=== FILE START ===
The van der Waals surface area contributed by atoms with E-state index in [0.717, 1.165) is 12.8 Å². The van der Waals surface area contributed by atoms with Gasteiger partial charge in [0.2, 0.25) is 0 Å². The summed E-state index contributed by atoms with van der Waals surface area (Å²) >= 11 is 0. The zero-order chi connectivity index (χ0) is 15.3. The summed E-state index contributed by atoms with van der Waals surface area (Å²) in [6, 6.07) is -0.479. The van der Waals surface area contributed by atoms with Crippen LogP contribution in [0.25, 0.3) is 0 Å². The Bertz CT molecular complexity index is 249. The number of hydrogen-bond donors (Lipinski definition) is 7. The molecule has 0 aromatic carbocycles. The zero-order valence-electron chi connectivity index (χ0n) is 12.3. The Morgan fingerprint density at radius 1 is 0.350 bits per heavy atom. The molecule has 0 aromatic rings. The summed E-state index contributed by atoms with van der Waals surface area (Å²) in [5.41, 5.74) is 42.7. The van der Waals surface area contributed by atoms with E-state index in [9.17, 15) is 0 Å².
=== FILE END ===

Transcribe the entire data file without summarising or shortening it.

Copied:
The van der Waals surface area contributed by atoms with E-state index in [0.717, 1.165) is 12.8 Å². The van der Waals surface area contributed by atoms with Gasteiger partial charge in [0.2, 0.25) is 0 Å². The summed E-state index contributed by atoms with van der Waals surface area (Å²) >= 11 is 0. The zero-order chi connectivity index (χ0) is 15.3. The summed E-state index contributed by atoms with van der Waals surface area (Å²) in [6, 6.07) is -0.479. The van der Waals surface area contributed by atoms with Crippen LogP contribution in [0.25, 0.3) is 0 Å². The Bertz CT molecular complexity index is 249. The number of hydrogen-bond donors (Lipinski definition) is 7. The molecule has 0 aromatic carbocycles. The zero-order valence-electron chi connectivity index (χ0n) is 12.3. The Morgan fingerprint density at radius 1 is 0.350 bits per heavy atom. The molecule has 0 aromatic rings. The summed E-state index contributed by atoms with van der Waals surface area (Å²) in [5.41, 5.74) is 42.7. The van der Waals surface area contributed by atoms with E-state index in [9.17, 15) is 0 Å².